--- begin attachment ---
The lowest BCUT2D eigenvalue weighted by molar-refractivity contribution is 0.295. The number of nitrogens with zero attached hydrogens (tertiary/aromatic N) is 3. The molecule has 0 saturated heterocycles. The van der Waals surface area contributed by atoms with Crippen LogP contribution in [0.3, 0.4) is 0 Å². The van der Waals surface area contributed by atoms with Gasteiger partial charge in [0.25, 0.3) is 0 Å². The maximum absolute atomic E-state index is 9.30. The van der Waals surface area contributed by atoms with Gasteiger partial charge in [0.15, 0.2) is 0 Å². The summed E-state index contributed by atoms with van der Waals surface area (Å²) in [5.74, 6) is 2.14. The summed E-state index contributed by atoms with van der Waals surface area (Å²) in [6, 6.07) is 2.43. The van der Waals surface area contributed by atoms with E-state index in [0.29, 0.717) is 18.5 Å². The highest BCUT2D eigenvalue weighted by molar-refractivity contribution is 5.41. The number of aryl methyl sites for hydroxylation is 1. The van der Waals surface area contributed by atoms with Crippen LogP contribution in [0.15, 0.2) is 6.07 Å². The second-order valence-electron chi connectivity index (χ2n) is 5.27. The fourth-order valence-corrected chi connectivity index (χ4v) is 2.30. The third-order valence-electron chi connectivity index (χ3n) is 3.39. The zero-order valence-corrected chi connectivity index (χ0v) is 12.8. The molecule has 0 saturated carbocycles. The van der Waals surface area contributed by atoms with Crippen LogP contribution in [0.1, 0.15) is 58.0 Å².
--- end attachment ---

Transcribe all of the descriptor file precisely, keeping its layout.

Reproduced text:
The lowest BCUT2D eigenvalue weighted by molar-refractivity contribution is 0.295. The number of nitrogens with zero attached hydrogens (tertiary/aromatic N) is 3. The molecule has 0 saturated heterocycles. The van der Waals surface area contributed by atoms with Crippen LogP contribution in [0.3, 0.4) is 0 Å². The van der Waals surface area contributed by atoms with Gasteiger partial charge in [0.25, 0.3) is 0 Å². The maximum absolute atomic E-state index is 9.30. The van der Waals surface area contributed by atoms with Gasteiger partial charge in [0.15, 0.2) is 0 Å². The summed E-state index contributed by atoms with van der Waals surface area (Å²) in [5.74, 6) is 2.14. The summed E-state index contributed by atoms with van der Waals surface area (Å²) in [6, 6.07) is 2.43. The van der Waals surface area contributed by atoms with E-state index in [0.29, 0.717) is 18.5 Å². The highest BCUT2D eigenvalue weighted by molar-refractivity contribution is 5.41. The number of aryl methyl sites for hydroxylation is 1. The van der Waals surface area contributed by atoms with Crippen LogP contribution in [0.15, 0.2) is 6.07 Å². The second-order valence-electron chi connectivity index (χ2n) is 5.27. The fourth-order valence-corrected chi connectivity index (χ4v) is 2.30. The third-order valence-electron chi connectivity index (χ3n) is 3.39. The zero-order valence-corrected chi connectivity index (χ0v) is 12.8. The molecule has 0 saturated carbocycles. The van der Waals surface area contributed by atoms with Crippen LogP contribution in [0.1, 0.15) is 58.0 Å².